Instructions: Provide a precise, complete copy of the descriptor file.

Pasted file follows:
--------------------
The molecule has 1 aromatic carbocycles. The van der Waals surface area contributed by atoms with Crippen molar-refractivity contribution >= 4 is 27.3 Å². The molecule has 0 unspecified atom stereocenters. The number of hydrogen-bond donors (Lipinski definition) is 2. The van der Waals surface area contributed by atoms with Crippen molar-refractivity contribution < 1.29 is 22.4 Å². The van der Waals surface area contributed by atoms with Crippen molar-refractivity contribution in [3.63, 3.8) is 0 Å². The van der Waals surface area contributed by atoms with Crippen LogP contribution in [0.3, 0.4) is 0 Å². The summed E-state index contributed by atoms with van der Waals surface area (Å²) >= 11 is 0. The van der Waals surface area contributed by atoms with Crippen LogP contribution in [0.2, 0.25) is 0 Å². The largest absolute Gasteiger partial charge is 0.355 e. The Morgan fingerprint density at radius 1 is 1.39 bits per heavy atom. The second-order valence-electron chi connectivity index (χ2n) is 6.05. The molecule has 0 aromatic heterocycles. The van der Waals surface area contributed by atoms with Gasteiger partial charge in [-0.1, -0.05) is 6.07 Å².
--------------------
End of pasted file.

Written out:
The molecule has 1 aromatic carbocycles. The van der Waals surface area contributed by atoms with Crippen molar-refractivity contribution >= 4 is 27.3 Å². The molecule has 0 unspecified atom stereocenters. The number of hydrogen-bond donors (Lipinski definition) is 2. The van der Waals surface area contributed by atoms with Crippen molar-refractivity contribution < 1.29 is 22.4 Å². The van der Waals surface area contributed by atoms with Crippen molar-refractivity contribution in [3.63, 3.8) is 0 Å². The van der Waals surface area contributed by atoms with Crippen LogP contribution in [0.3, 0.4) is 0 Å². The summed E-state index contributed by atoms with van der Waals surface area (Å²) >= 11 is 0. The van der Waals surface area contributed by atoms with Crippen LogP contribution in [0.2, 0.25) is 0 Å². The largest absolute Gasteiger partial charge is 0.355 e. The Morgan fingerprint density at radius 1 is 1.39 bits per heavy atom. The second-order valence-electron chi connectivity index (χ2n) is 6.05. The molecule has 0 aromatic heterocycles. The van der Waals surface area contributed by atoms with Gasteiger partial charge in [-0.1, -0.05) is 6.07 Å².